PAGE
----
Later I am told that suddenly, several men approach from the south east. What follows is almost unbelievable to me, I,who have seen the wonders of the elves, can scarcely believe that Azthrozil wades into the river, using his shield of the dwarves in an almost impossible way, even defying the power of the river, and destroying the composure of the group approaching the company.

Mirodon watches Azthrozil’s opening volley and turns to Fjorin. “Lieutenant, your new recruit will serve the Mirmaedhim well,” he says wryly.

Still in the fear of the vision, I heard Words of Westernesse, but the black Númenóreans’ speech. I feel the fear clutching at me as the scoundrel Orhad turns back to me, filled with a blind, almost supernatural hatred as his hand drops to pull his sword

The approaching group attacks Azthrozil and he deflects with his mighty shield, arrows flung back at the bandits who flee. Azthrozil bellows, and this is a rough translation of the dwarf: GO HOME TO YOUR MOTHERS WHILE YOU HAVE A CHANCE!

Mirodon’s normally calm expression suddenly shows surprise as Azthrozil deflects the attack. “Quite well indeed.”

The bandits line the shore, shooting at the company, and noble Fjorin is hit by arrows.

Meanwhile, Orhad draws his weapon, and Mirodon recognizes that it is out of place with the rundown guard gear—this sword though is of clearly older and finer make. He,, taking advantage of my phantasm, stabs me, jarring me out of the vision

Fjorin moves into the unsteady footing of the fjord lets loose his mighty battle cry! And demands that all “KILL THEM, YOU FOOLS!” And the Mirmaedhim join him, raring to attack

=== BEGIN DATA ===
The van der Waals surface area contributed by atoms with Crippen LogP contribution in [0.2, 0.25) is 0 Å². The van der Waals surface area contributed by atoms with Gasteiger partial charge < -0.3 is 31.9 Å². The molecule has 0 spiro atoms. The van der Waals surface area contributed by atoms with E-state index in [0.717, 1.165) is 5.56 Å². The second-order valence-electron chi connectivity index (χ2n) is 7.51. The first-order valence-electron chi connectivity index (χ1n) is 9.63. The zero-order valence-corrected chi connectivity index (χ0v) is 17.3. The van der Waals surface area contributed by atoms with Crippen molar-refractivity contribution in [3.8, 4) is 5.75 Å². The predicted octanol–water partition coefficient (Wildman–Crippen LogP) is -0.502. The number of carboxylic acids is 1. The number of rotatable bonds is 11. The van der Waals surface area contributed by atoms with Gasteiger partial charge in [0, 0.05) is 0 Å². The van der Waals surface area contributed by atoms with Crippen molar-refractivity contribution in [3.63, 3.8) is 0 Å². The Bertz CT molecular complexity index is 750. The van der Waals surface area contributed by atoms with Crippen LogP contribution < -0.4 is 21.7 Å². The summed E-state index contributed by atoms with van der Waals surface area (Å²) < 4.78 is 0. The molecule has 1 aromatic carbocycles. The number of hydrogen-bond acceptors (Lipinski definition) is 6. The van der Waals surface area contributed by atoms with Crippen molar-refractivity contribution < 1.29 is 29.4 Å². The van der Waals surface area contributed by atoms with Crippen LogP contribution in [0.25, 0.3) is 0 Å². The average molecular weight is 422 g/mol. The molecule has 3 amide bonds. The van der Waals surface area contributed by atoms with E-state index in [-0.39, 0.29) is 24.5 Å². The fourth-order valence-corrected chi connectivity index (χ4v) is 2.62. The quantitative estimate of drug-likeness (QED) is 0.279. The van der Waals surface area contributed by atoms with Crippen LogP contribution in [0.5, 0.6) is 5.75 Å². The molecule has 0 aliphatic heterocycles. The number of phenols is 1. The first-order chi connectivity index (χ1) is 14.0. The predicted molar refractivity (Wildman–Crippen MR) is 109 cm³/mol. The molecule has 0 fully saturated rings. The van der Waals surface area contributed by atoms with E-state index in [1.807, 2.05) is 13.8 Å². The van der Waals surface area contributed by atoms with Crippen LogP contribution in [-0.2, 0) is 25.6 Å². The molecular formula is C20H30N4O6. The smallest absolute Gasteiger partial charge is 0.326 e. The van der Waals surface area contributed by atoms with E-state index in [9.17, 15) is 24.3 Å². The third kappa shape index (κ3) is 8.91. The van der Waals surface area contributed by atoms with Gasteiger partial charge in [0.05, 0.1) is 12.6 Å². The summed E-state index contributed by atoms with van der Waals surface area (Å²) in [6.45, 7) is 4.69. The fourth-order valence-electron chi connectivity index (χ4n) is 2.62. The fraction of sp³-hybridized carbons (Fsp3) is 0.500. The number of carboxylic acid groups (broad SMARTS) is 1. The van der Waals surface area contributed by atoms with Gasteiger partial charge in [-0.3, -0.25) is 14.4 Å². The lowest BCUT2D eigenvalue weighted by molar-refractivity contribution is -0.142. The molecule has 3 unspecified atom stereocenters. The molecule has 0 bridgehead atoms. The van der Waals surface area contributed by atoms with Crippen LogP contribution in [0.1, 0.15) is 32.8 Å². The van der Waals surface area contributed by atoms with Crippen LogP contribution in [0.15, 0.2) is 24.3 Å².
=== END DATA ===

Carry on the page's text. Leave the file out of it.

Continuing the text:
Mirodon moves to defend me, later saying he’s has seen this vision state before, and interposes himself.

Azthrozil moves to attack the bandits, a sort of domino knocking one head into the others “KHAZAD!”

What I had feared in the vision now becomes real as the hooded watchers chant and gesture! The Baranduin, separating our company, becomes choppy, raging against the dark magic; the river rises. The ford becomes near unpassable. Fjorin calls his troops to hold!

I trust my longtime friend Mirodon to handle Orhad as I swings out my Crimson Bow and shoot a flaming arrow through one of the hooded watchers, catching a second villain on fire. As a minion stumbles backward out of fear, he loses his footing, falling to his death.

Orhad swings to attack me, yet Mirodon, true to his word and intent, moves to take to attack. The ferocity of the attack throws Mirodon off balance.

Fjorin, the river raging against him, orders his men to link arms, pulling themselves out of the river; they become ready for action!

Azthrozil and those that have crossed the river see tents and wagons; he rushes to attack the southern group of bandits with his mighty shield. One is decapitated; the shield bounces off, breaks another’s arm, and returns.

“KHAZAD!!” echoes through the land.

The bandits, fearing for their lives, frightened of the dwarf standing in the middle of their camp, flee into the trees and rocks.

Azthrozil, though mighty, feels the weight of the ages, the bones of stone now slow his pursuit.

The bandits, with no sense of honor or goodness, attack Azthrozil but to no avail. Azthrozil’s armor is too mighty, but now they have revealed themselves.

I see Mirodon attack, and shift and swings his bow, now aflame with my talent, into Orhad’s face, singeing his hair and temporarily blinding him.

Orhad attacks again, enraged. Mirodon is hurt

Fjorin moves to the wagon, an oddly undersized wagon, and sees the bandits are up in the tree; ramming the cart into the trunk of the tree, causing the tree to lurch out of its roots, dropping the bandits like so much rotten fruit into the raging Baranduin, sweeping them to the west.

Mirodon commands Orhad to throw down his arms and surrender.


The company regroups with Orhad in tow on the other side of river. Mirodon asks Fjorin to bind Orhad; Orhad acts as though he’s surrender, but Mirodon notices that it is a ruse. Fjorin ties him tightly, I stands with his sword ablaze providing light and a bit of fear.

The sword of Orhad is old, possibly early third age; Azthrozil dismisses it as poor dwarf make, but Mirodon knows that it is an artifact of Númenórean make; a blade from Annúminas The scabbard is more recently made, marked with a rune, near the top, Awarthannem Alurin, meaning “we have forsaken but not forgotten”